This year sees the return of a partnership with Langara College and the Canada Line to create a work of public art on display at the Langara SkyTrain station.
Students are currently working on a piece titled Shelter, which is a collaborative effort with several arts students.
“[The piece] is going to look very ramshackle,” said William DeJeu, one of the several fine arts students working on Shelter.
Shelter will showcase several different materials such as cedar shingles, tar paper and corrugated roofing material, which was one of the elements from Alex Zizka’s pitch.
DeJeu was inspired by the piece still featured at the Langara Canada Line station called Placebo 4.9, which features days of the week accompanied with various pills.
This year five students are working on the project while seven students were involved last year.
However, arts student Jasmine Baetz said she preferred less people because the process is more personalized and there is more access to instructor, Luke Blackstone.
How did Shelter come to be?
Baetz was inspired accidentally inspired by a colleague in the program to make an umbrella the focus of the piece.
“Vancouver is a city about rain, so umbrellas have become an important part of my life,” said Baetz.
Shelter is also about housing, and will have various pipes of the umbrella representing different lifestyles and social classes in Vancouver.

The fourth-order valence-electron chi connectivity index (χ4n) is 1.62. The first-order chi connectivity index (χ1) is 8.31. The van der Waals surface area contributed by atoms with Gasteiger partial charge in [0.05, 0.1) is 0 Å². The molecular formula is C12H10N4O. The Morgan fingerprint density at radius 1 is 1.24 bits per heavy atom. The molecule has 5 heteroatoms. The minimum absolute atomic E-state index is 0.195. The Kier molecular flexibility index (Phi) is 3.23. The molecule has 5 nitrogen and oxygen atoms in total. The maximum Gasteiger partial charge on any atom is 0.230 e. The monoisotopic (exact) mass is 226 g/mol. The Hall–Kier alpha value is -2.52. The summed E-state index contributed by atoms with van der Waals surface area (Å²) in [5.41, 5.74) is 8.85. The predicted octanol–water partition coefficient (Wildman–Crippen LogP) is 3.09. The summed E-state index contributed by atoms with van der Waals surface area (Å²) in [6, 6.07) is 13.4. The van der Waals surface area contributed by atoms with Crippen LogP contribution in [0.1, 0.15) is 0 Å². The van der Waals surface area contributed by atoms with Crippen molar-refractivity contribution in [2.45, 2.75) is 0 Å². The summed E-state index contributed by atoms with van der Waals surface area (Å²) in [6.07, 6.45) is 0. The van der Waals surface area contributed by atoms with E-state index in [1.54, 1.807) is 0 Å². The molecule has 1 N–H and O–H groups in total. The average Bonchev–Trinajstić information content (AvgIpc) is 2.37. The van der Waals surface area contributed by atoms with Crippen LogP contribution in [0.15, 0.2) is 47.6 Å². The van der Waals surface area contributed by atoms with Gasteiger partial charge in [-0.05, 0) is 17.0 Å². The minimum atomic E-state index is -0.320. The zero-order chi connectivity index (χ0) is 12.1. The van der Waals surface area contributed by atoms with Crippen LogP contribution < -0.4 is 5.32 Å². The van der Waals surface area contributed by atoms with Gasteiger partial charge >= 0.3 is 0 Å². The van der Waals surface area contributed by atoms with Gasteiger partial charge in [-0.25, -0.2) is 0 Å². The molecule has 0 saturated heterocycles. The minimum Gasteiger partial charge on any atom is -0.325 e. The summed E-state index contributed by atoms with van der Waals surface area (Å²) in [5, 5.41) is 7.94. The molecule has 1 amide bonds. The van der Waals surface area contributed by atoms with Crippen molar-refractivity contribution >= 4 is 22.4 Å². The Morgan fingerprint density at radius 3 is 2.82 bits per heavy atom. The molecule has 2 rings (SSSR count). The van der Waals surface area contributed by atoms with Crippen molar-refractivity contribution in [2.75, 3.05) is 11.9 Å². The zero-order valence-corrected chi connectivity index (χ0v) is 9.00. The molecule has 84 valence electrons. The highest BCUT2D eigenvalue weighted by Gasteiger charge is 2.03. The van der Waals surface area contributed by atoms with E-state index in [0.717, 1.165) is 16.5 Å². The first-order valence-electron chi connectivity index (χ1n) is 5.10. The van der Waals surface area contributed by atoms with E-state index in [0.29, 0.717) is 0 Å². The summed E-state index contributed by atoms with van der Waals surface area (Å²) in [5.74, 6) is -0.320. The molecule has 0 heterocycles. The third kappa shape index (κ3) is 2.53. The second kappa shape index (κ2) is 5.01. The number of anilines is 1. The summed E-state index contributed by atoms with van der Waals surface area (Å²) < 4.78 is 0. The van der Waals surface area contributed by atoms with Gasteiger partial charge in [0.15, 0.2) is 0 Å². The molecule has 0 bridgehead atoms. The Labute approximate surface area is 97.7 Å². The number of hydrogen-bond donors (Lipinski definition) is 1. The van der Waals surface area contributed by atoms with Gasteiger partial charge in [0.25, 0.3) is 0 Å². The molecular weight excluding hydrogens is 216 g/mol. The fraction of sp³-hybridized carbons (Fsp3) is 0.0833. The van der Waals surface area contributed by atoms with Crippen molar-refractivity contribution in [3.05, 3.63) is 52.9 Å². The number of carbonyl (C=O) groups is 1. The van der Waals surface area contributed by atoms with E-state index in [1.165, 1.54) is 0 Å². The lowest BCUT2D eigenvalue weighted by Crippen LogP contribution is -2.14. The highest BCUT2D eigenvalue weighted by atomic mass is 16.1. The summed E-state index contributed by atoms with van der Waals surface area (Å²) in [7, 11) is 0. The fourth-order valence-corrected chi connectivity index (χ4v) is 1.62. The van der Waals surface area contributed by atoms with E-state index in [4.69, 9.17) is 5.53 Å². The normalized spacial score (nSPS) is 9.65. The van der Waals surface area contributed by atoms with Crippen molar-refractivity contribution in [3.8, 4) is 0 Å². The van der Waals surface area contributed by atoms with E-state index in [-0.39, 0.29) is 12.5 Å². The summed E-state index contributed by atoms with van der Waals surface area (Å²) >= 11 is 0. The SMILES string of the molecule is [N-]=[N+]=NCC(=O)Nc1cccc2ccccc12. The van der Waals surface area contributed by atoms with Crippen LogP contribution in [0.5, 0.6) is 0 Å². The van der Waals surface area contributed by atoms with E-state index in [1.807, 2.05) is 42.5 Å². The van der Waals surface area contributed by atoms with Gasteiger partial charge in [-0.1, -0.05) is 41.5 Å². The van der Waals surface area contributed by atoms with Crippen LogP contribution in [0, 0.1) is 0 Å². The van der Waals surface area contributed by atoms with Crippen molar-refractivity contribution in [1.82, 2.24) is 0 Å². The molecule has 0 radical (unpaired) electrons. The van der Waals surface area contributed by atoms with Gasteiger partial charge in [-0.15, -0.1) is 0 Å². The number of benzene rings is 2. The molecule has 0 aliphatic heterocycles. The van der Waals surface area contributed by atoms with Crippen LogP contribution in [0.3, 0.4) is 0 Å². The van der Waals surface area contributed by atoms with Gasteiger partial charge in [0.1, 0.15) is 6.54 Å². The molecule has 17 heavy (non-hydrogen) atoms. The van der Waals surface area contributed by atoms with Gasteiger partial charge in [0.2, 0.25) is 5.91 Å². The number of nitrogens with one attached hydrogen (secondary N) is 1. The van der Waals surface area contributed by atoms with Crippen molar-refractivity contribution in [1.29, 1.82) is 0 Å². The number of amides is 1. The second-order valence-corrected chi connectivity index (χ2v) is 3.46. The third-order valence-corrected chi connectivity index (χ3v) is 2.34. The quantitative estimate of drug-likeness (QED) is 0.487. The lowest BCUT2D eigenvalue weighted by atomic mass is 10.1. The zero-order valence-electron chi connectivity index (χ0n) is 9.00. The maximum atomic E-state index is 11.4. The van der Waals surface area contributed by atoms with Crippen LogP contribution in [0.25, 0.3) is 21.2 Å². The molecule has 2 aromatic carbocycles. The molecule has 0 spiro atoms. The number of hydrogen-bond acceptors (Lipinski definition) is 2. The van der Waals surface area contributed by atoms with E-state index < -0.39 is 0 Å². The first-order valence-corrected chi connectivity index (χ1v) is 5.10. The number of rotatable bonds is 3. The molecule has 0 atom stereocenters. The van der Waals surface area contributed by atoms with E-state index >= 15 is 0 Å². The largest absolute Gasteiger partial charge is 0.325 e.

“It’s a very ambitious project,” said Baetz. “The piece is going to be interactive as well.”
The students are forecasting the piece’s completion for the end of November, well in advance of the official deadline of February.
A more enjoyable SkyTrain station
Coleen Nemtin, public art consultant for the Canada Line, said that this is a wonderful way for students to not only get their work out there but to also go through the whole process of working with a professional business.
The partnership started with the opening of the Canada Line and features temporary pieces in Canada Line stations that make transit “more interesting and fun for our ridership,” said Nemtin.
While there is a Langara arts course designed to work on the project, the project is open to any Langara student with six or more credits as well as recent graduates.
Reported by Brenna Brooks and Niall Shannon
Langara students and teacher work on the new Shelter piece.